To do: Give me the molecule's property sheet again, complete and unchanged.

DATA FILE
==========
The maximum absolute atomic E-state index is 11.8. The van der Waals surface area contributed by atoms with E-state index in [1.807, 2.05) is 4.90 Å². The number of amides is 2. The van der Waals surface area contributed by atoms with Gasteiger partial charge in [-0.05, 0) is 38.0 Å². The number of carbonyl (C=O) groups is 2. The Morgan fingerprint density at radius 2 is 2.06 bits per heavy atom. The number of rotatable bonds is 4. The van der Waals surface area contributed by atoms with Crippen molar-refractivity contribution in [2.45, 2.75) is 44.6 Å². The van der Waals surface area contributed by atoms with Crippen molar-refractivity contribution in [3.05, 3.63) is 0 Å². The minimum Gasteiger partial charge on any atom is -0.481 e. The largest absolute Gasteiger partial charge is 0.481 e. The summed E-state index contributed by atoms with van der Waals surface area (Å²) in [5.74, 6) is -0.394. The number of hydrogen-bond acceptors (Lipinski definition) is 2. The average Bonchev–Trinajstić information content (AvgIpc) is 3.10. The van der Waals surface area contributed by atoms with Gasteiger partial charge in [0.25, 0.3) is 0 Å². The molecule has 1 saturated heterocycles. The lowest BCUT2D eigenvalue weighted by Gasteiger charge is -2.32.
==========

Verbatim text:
The maximum absolute atomic E-state index is 11.8. The van der Waals surface area contributed by atoms with E-state index in [1.807, 2.05) is 4.90 Å². The number of amides is 2. The van der Waals surface area contributed by atoms with Gasteiger partial charge in [-0.05, 0) is 38.0 Å². The number of carbonyl (C=O) groups is 2. The Morgan fingerprint density at radius 2 is 2.06 bits per heavy atom. The number of rotatable bonds is 4. The van der Waals surface area contributed by atoms with Crippen molar-refractivity contribution in [2.45, 2.75) is 44.6 Å². The van der Waals surface area contributed by atoms with Crippen molar-refractivity contribution in [3.05, 3.63) is 0 Å². The minimum Gasteiger partial charge on any atom is -0.481 e. The largest absolute Gasteiger partial charge is 0.481 e. The summed E-state index contributed by atoms with van der Waals surface area (Å²) in [5.74, 6) is -0.394. The number of hydrogen-bond acceptors (Lipinski definition) is 2. The average Bonchev–Trinajstić information content (AvgIpc) is 3.10. The van der Waals surface area contributed by atoms with Gasteiger partial charge in [0.25, 0.3) is 0 Å². The molecule has 1 saturated heterocycles. The lowest BCUT2D eigenvalue weighted by Gasteiger charge is -2.32.